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A contemporary British artist whose specialty is casting the interiors of objects. That is, she will take something, usually something as large as a room or a house, and fill it with plaster, then remove the object, so that the interior space is revealed as a solid.

The results are extraordinarily compelling, and she is one of the most consistently respected of this generation of artists.

Her most famous piece was House, created from a house in the East End of London, the last of a row of houses scheduled for demolition. There was nothing left but grass blending into a park, and this white, more or less cubical, installation. It attracted huge numbers of visitors to this rather run-down area. You could see colours from the walls, strange imprints gradually identifiable as the old plumbing system, beginnings of staircases that went nowhere. The local council insisted it was going to be demolished in due course, as agreed; the art world raised an outcry, and in this case lost. It is gone.

She has also been in the Turner Prize competition (they displayed casts of smaller things in the Tate, but House was the real attraction); she has designed the Holocaust memorial in Vienna; and she filled the vacant plinth in Trafalgar Square by inverting a cast of the plinth on it.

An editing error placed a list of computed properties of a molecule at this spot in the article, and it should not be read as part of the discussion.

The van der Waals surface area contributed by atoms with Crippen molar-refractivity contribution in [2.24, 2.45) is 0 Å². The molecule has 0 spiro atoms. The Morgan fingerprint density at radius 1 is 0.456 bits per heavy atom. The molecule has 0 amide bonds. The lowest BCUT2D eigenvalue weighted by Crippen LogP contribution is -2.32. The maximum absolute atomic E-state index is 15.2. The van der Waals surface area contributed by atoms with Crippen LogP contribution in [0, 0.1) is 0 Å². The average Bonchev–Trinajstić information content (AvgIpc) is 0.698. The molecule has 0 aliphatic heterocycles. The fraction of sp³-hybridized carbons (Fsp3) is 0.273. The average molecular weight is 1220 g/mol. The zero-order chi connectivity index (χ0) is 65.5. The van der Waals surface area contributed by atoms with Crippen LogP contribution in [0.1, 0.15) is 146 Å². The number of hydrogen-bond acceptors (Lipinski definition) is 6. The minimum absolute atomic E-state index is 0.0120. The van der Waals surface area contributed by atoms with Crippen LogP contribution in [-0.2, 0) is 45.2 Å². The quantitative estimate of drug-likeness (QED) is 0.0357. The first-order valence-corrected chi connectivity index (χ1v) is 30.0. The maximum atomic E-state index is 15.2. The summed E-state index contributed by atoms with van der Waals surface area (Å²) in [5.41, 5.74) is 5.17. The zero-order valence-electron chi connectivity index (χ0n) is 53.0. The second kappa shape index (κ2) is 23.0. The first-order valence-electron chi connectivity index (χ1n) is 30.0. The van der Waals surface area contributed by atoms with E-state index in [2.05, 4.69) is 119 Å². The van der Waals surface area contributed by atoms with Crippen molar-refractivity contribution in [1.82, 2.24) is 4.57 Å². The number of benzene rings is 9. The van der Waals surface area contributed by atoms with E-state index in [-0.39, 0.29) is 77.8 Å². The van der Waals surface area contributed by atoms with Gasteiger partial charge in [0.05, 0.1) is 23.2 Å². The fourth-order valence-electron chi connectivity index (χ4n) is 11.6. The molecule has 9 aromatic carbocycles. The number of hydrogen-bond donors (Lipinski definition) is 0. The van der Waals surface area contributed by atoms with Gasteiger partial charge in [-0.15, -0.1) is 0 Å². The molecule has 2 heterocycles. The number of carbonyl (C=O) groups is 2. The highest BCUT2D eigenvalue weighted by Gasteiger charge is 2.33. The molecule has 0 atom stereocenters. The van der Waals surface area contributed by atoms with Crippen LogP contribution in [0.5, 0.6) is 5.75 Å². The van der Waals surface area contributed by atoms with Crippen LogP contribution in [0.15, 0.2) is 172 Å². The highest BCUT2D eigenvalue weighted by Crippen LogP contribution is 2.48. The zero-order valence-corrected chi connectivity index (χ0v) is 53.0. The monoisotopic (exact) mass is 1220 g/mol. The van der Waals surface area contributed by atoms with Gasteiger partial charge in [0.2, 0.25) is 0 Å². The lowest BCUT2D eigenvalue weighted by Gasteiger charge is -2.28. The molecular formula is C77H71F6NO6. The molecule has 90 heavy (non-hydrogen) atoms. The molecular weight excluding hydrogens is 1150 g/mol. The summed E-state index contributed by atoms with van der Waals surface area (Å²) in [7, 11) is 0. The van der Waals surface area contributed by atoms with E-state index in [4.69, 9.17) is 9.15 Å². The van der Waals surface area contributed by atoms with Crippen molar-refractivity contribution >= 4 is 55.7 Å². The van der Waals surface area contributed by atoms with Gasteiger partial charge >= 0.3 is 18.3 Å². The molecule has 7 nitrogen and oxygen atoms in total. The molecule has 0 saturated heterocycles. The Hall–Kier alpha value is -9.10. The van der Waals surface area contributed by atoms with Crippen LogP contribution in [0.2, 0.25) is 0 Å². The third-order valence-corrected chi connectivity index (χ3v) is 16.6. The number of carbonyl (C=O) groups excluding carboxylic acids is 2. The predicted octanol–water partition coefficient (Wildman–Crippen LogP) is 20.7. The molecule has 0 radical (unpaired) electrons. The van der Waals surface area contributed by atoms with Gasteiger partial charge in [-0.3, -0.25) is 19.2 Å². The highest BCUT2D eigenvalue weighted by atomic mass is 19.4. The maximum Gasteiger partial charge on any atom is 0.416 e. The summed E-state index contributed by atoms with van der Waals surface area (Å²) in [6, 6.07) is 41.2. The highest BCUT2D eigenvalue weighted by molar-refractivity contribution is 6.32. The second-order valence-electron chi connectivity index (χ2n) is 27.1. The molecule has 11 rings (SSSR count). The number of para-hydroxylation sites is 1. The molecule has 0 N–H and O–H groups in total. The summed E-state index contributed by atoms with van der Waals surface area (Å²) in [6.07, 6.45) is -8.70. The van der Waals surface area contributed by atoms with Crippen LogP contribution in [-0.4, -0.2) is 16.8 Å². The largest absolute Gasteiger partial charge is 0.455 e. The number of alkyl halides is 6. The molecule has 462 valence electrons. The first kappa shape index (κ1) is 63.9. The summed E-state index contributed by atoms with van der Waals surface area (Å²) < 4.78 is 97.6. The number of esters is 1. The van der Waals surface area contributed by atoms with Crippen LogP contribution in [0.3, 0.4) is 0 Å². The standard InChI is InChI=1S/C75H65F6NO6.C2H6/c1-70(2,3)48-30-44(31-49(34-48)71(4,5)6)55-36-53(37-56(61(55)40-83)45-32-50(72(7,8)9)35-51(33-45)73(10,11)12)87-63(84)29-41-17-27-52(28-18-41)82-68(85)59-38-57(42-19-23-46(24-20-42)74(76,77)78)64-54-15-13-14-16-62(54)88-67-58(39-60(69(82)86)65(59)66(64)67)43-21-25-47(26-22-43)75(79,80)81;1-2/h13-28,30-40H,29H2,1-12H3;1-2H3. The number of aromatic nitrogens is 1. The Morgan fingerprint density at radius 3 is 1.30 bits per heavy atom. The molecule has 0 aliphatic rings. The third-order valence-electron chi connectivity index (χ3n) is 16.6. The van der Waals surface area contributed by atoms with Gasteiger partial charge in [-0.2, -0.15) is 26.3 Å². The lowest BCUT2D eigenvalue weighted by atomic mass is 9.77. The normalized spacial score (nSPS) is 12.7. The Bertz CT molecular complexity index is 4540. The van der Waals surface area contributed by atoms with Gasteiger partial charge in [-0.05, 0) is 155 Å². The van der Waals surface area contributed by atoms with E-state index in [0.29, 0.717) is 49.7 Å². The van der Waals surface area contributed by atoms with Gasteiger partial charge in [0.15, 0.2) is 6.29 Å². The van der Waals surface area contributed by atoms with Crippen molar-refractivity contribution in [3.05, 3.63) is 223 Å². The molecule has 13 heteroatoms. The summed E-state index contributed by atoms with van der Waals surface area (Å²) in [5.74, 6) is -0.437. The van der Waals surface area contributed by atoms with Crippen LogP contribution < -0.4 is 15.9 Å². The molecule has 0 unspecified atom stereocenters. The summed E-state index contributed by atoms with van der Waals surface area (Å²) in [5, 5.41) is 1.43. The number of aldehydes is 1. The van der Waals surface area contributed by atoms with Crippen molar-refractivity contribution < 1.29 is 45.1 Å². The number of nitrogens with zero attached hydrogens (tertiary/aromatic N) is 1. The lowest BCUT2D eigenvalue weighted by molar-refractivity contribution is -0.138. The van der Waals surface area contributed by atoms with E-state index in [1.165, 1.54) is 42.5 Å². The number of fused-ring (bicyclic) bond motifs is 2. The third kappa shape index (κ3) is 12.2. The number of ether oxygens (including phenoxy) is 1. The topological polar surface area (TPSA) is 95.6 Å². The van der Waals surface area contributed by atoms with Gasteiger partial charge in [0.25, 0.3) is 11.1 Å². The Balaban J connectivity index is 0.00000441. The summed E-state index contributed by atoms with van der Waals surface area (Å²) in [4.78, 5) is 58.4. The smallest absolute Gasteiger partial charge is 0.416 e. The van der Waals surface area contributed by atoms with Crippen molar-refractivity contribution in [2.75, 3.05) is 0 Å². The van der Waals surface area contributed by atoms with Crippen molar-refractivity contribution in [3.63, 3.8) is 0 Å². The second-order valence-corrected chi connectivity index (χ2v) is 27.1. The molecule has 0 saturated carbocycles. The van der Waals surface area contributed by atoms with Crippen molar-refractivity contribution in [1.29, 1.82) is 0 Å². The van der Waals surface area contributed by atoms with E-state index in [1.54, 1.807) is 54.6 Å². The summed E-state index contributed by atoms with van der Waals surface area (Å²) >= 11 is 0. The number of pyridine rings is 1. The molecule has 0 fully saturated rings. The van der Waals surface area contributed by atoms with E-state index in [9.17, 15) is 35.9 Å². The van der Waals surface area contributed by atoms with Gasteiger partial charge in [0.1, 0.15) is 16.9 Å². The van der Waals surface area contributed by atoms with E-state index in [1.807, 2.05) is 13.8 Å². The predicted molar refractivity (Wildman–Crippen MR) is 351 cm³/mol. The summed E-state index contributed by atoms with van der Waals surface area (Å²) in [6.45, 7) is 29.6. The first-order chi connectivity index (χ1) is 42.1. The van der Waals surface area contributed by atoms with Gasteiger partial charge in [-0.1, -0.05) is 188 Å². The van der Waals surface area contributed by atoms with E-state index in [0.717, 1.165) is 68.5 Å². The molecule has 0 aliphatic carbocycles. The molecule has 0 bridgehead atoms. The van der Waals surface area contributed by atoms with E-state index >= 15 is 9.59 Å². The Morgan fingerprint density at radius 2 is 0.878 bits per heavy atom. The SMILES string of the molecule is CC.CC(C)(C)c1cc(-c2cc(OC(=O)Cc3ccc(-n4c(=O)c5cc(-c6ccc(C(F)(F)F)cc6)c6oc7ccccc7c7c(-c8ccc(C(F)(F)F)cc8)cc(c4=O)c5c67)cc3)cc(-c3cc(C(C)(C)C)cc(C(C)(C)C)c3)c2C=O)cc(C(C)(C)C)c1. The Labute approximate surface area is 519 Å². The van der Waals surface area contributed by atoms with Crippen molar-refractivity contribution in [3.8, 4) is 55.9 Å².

Ms. Whiteread was also the subject of a rather bizarre instance of socioeconomic hacking done by The KLF.

In 1993, the artists formerly known as the KLF jammed pop culture's radar, not by releasing music but by commenting on the art world. First, a series of newspaper adverts commanded the world to "Abandon All Art Now." Cauty and Drummond, thinly veiled as The K-Foundation, announced that they would award a prize of £40,000 to the worst work of art that year. Winner Rachel Whiteread (who had also won England's Turner Prize) refused the award, prompting a ceremony in which the K-Foundation vowed to burn the prize money. Whiteread accepted the award just seconds before the bills were torched, and donated the money to charity.

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